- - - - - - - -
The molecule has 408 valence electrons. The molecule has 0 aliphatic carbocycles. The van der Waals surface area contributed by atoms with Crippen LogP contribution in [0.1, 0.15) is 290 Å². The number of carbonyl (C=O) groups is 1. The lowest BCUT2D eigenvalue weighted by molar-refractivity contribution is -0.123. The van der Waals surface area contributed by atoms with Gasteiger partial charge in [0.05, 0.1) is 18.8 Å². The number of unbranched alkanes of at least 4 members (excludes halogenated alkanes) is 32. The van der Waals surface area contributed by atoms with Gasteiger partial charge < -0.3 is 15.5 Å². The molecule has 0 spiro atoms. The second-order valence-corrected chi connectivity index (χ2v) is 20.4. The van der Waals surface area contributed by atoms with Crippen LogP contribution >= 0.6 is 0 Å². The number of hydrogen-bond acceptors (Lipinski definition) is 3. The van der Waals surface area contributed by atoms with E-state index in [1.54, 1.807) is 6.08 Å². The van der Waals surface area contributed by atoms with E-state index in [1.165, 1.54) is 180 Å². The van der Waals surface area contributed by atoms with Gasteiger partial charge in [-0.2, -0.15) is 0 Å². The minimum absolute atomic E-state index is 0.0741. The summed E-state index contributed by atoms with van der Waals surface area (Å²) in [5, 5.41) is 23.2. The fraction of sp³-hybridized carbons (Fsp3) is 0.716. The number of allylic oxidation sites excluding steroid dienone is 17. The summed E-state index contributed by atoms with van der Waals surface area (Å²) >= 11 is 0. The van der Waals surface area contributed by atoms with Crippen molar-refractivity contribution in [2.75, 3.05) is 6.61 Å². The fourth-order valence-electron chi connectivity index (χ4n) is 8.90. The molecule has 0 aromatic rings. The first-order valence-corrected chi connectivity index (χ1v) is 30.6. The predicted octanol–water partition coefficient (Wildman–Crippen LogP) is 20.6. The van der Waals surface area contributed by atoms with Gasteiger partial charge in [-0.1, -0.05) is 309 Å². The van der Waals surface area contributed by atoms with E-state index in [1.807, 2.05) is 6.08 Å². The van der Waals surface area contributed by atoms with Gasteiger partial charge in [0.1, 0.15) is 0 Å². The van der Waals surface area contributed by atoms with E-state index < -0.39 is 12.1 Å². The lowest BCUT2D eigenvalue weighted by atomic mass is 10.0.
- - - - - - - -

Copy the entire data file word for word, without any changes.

The molecule has 408 valence electrons. The molecule has 0 aliphatic carbocycles. The van der Waals surface area contributed by atoms with Crippen LogP contribution in [0.1, 0.15) is 290 Å². The number of carbonyl (C=O) groups is 1. The lowest BCUT2D eigenvalue weighted by molar-refractivity contribution is -0.123. The van der Waals surface area contributed by atoms with Gasteiger partial charge in [0.05, 0.1) is 18.8 Å². The number of unbranched alkanes of at least 4 members (excludes halogenated alkanes) is 32. The van der Waals surface area contributed by atoms with Gasteiger partial charge < -0.3 is 15.5 Å². The molecule has 0 spiro atoms. The second-order valence-corrected chi connectivity index (χ2v) is 20.4. The van der Waals surface area contributed by atoms with Crippen LogP contribution >= 0.6 is 0 Å². The number of hydrogen-bond acceptors (Lipinski definition) is 3. The van der Waals surface area contributed by atoms with E-state index in [1.54, 1.807) is 6.08 Å². The van der Waals surface area contributed by atoms with E-state index in [1.165, 1.54) is 180 Å². The van der Waals surface area contributed by atoms with Gasteiger partial charge in [-0.2, -0.15) is 0 Å². The minimum absolute atomic E-state index is 0.0741. The summed E-state index contributed by atoms with van der Waals surface area (Å²) in [5, 5.41) is 23.2. The fraction of sp³-hybridized carbons (Fsp3) is 0.716. The number of allylic oxidation sites excluding steroid dienone is 17. The summed E-state index contributed by atoms with van der Waals surface area (Å²) >= 11 is 0. The van der Waals surface area contributed by atoms with Crippen molar-refractivity contribution in [2.75, 3.05) is 6.61 Å². The fourth-order valence-electron chi connectivity index (χ4n) is 8.90. The molecule has 0 aromatic rings. The first-order valence-corrected chi connectivity index (χ1v) is 30.6. The predicted octanol–water partition coefficient (Wildman–Crippen LogP) is 20.6. The van der Waals surface area contributed by atoms with Gasteiger partial charge in [-0.1, -0.05) is 309 Å². The van der Waals surface area contributed by atoms with E-state index in [1.807, 2.05) is 6.08 Å². The van der Waals surface area contributed by atoms with Gasteiger partial charge in [0.1, 0.15) is 0 Å². The van der Waals surface area contributed by atoms with E-state index < -0.39 is 12.1 Å². The lowest BCUT2D eigenvalue weighted by atomic mass is 10.0.